Students experience French culture in FNHS

Emily Mepham, Social Media Director

I joined FNHS because I wanted to be able to enhance my French experience while also interacting with other French students,” senior Emily Loden said.

FNHS is made up of juniors and seniors who have taken French for at least three semesters, achieved an A in an honors-level course, and are committed to the study of the French language. 

While French is not one of the most common languages spoken in the U.S., there are still many reasons why students at MCHS should study French, according to French students and Madame Andrea Olszta, the French teacher and sponsor of FNHS. 

“French is a global language: French is the second most studied language in the world after English, and the fifth most spoken language in the world,” Madame Olstza said. “French is a cultural language: art, cooking, fashion, dance, theater, all have strong French roots.”

Madame Olstza also said the language can also help you with your English, as 30% of English words originate from French ones.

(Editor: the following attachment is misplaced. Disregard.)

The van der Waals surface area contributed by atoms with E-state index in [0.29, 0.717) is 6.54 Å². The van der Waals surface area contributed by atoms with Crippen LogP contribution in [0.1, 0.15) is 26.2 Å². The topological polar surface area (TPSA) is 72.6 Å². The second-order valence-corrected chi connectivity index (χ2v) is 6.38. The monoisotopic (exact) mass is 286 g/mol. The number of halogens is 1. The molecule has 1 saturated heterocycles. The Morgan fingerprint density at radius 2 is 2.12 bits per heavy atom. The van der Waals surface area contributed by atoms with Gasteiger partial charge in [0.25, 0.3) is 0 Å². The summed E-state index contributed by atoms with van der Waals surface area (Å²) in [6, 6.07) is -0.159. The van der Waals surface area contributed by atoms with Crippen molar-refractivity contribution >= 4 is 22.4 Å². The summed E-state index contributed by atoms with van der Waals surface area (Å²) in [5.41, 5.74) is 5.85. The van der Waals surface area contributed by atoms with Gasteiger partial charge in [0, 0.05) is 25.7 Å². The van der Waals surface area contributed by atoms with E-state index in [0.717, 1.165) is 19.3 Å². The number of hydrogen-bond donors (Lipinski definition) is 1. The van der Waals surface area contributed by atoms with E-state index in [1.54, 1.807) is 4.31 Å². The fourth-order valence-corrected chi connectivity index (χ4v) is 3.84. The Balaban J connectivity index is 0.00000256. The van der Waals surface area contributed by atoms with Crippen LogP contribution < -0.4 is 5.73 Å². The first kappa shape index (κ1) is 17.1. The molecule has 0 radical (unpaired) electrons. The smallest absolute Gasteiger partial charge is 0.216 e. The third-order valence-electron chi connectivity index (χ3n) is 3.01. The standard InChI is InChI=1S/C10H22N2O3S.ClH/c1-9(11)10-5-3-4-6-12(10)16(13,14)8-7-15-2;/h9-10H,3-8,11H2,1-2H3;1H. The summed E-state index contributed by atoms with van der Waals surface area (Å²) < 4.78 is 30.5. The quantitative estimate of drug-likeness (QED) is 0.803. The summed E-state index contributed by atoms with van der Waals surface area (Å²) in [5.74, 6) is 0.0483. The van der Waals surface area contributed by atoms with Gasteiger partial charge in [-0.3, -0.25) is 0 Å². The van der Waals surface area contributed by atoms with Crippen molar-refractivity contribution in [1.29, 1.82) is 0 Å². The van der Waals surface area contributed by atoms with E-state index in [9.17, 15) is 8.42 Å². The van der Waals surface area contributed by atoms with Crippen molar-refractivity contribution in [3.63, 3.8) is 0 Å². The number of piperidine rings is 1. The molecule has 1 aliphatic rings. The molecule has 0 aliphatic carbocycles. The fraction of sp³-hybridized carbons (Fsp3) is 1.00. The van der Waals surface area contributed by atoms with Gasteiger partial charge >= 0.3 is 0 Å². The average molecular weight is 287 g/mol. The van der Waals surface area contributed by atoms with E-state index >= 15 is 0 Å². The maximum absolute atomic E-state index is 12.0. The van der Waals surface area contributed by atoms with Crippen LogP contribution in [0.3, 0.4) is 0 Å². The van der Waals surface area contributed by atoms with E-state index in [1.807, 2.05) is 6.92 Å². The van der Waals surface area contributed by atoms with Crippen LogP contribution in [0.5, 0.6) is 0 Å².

The French culture is rich with many attributes such as cuisine, films, and more. In this club, members learn about this culture directly through activities. 

“My favorite part about FNHS is interacting with other members and doing activities with them,” Loden said. 

The pandemic has halted or altered some of the activities FNHS has done in the past, like participating in Homecoming activities, Relay For Life, and taking a trip to a French restaurant; however, FNHS is still hosting many different and exciting virtual activities. 

A recent activity of FNHS was baking a common French pastry, pain au chocolat. Members met on an online Google meet to follow the instructions of Madame Olstza to bake this delicious treat together. 

Another common event the club hosts is a monthly movie night, where members and prospective members watch a French film. Among the films are a variety of genres, but a recent film they watched was called Le Diner de Cons (1998), which is the film Dinner for Schmucks (2010) was based off of — a perfect example of how much Americans base their art of French culture.

Members also make videos reading French books for younger grades and have many plans to partake in service projects around the community, virtually, despite the restrictions they have faced during the pandemic. 

“If you’re a French student considering joining FNHS, please join! It’s a great place to take part in both cultural French activities and find friends that also have similar interests as you,” Loden said.